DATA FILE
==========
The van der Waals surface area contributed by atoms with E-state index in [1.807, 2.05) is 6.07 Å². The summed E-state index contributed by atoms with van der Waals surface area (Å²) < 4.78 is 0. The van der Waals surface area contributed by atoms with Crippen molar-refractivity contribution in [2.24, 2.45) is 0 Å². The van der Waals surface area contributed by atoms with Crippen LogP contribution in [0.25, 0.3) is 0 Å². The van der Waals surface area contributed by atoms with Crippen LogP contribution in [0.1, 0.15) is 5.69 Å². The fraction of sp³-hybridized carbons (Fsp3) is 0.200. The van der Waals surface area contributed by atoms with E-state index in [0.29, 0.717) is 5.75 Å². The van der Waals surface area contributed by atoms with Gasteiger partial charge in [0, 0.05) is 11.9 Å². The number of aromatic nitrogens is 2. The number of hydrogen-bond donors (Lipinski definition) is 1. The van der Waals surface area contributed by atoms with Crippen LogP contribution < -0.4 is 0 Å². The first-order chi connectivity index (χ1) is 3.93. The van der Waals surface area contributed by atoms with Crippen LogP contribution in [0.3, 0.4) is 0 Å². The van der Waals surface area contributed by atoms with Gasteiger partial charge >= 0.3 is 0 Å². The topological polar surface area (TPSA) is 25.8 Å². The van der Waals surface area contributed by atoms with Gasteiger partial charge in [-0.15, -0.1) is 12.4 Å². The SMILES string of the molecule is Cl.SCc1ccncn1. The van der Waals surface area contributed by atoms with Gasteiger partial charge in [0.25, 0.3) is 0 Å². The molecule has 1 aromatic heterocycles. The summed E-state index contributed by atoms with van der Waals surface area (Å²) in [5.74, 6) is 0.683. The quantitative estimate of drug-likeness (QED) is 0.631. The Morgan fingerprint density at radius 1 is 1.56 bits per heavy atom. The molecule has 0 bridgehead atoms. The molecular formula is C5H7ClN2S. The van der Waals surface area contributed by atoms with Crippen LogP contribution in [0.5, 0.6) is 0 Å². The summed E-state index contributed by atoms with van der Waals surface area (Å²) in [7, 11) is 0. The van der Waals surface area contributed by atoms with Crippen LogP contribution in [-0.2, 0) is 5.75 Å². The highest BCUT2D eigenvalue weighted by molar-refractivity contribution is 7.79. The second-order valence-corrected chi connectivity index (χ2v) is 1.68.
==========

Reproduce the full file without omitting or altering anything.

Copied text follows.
The van der Waals surface area contributed by atoms with E-state index in [1.807, 2.05) is 6.07 Å². The summed E-state index contributed by atoms with van der Waals surface area (Å²) < 4.78 is 0. The van der Waals surface area contributed by atoms with Crippen molar-refractivity contribution in [2.24, 2.45) is 0 Å². The van der Waals surface area contributed by atoms with Crippen LogP contribution in [0.25, 0.3) is 0 Å². The van der Waals surface area contributed by atoms with Crippen LogP contribution in [0.1, 0.15) is 5.69 Å². The fraction of sp³-hybridized carbons (Fsp3) is 0.200. The van der Waals surface area contributed by atoms with E-state index in [0.29, 0.717) is 5.75 Å². The van der Waals surface area contributed by atoms with Gasteiger partial charge in [0, 0.05) is 11.9 Å². The number of aromatic nitrogens is 2. The number of hydrogen-bond donors (Lipinski definition) is 1. The van der Waals surface area contributed by atoms with Crippen LogP contribution < -0.4 is 0 Å². The first-order chi connectivity index (χ1) is 3.93. The van der Waals surface area contributed by atoms with Crippen LogP contribution in [0.3, 0.4) is 0 Å². The van der Waals surface area contributed by atoms with Gasteiger partial charge >= 0.3 is 0 Å². The topological polar surface area (TPSA) is 25.8 Å². The van der Waals surface area contributed by atoms with Gasteiger partial charge in [-0.15, -0.1) is 12.4 Å². The SMILES string of the molecule is Cl.SCc1ccncn1. The van der Waals surface area contributed by atoms with Gasteiger partial charge in [0.25, 0.3) is 0 Å². The molecule has 1 aromatic heterocycles. The summed E-state index contributed by atoms with van der Waals surface area (Å²) in [5.74, 6) is 0.683. The quantitative estimate of drug-likeness (QED) is 0.631. The Morgan fingerprint density at radius 1 is 1.56 bits per heavy atom. The molecule has 0 bridgehead atoms. The molecular formula is C5H7ClN2S. The van der Waals surface area contributed by atoms with Crippen LogP contribution in [0.5, 0.6) is 0 Å². The summed E-state index contributed by atoms with van der Waals surface area (Å²) in [7, 11) is 0. The van der Waals surface area contributed by atoms with Crippen LogP contribution in [-0.2, 0) is 5.75 Å². The highest BCUT2D eigenvalue weighted by molar-refractivity contribution is 7.79. The second-order valence-corrected chi connectivity index (χ2v) is 1.68.